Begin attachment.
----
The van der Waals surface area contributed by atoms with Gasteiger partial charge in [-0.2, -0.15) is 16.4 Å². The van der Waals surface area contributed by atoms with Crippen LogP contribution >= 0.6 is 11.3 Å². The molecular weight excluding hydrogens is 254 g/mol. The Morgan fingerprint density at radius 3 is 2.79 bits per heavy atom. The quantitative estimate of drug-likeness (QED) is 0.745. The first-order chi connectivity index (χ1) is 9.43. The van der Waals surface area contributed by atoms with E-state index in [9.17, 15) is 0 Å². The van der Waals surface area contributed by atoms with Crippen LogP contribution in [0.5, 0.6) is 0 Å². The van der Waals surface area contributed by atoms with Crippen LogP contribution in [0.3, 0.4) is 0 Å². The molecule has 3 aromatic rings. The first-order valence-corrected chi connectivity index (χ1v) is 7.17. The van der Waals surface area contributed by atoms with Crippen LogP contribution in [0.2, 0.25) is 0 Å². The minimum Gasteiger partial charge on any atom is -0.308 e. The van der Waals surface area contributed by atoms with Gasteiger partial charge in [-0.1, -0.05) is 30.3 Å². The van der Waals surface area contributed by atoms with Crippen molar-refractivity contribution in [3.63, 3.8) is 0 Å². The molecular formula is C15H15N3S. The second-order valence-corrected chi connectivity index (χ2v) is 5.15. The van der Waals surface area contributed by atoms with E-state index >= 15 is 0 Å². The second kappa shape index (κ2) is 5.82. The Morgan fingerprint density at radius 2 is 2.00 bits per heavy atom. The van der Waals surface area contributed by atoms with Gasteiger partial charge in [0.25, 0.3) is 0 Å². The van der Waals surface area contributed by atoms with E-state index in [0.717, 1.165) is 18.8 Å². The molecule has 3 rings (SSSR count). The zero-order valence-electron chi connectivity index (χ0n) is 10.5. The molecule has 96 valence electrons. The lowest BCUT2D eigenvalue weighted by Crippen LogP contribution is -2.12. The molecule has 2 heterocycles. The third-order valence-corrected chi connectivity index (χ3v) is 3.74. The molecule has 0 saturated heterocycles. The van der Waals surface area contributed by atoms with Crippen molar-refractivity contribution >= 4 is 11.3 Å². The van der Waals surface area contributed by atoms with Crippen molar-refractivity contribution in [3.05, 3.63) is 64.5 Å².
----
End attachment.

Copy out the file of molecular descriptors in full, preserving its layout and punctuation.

The van der Waals surface area contributed by atoms with Gasteiger partial charge in [-0.2, -0.15) is 16.4 Å². The van der Waals surface area contributed by atoms with Crippen LogP contribution >= 0.6 is 11.3 Å². The molecular weight excluding hydrogens is 254 g/mol. The Morgan fingerprint density at radius 3 is 2.79 bits per heavy atom. The quantitative estimate of drug-likeness (QED) is 0.745. The first-order chi connectivity index (χ1) is 9.43. The van der Waals surface area contributed by atoms with E-state index in [9.17, 15) is 0 Å². The van der Waals surface area contributed by atoms with Crippen LogP contribution in [0.5, 0.6) is 0 Å². The van der Waals surface area contributed by atoms with Crippen LogP contribution in [0.3, 0.4) is 0 Å². The molecule has 3 aromatic rings. The first-order valence-corrected chi connectivity index (χ1v) is 7.17. The van der Waals surface area contributed by atoms with Crippen LogP contribution in [0.2, 0.25) is 0 Å². The minimum Gasteiger partial charge on any atom is -0.308 e. The van der Waals surface area contributed by atoms with Gasteiger partial charge in [-0.1, -0.05) is 30.3 Å². The van der Waals surface area contributed by atoms with Crippen molar-refractivity contribution in [3.63, 3.8) is 0 Å². The molecular formula is C15H15N3S. The second-order valence-corrected chi connectivity index (χ2v) is 5.15. The van der Waals surface area contributed by atoms with E-state index >= 15 is 0 Å². The second kappa shape index (κ2) is 5.82. The Morgan fingerprint density at radius 2 is 2.00 bits per heavy atom. The van der Waals surface area contributed by atoms with Gasteiger partial charge in [0.25, 0.3) is 0 Å². The van der Waals surface area contributed by atoms with E-state index in [0.717, 1.165) is 18.8 Å². The molecule has 3 rings (SSSR count). The zero-order valence-electron chi connectivity index (χ0n) is 10.5. The molecule has 96 valence electrons. The lowest BCUT2D eigenvalue weighted by Crippen LogP contribution is -2.12. The molecule has 2 heterocycles. The third-order valence-corrected chi connectivity index (χ3v) is 3.74. The molecule has 0 saturated heterocycles. The van der Waals surface area contributed by atoms with Crippen molar-refractivity contribution >= 4 is 11.3 Å². The van der Waals surface area contributed by atoms with Crippen molar-refractivity contribution in [3.05, 3.63) is 64.5 Å².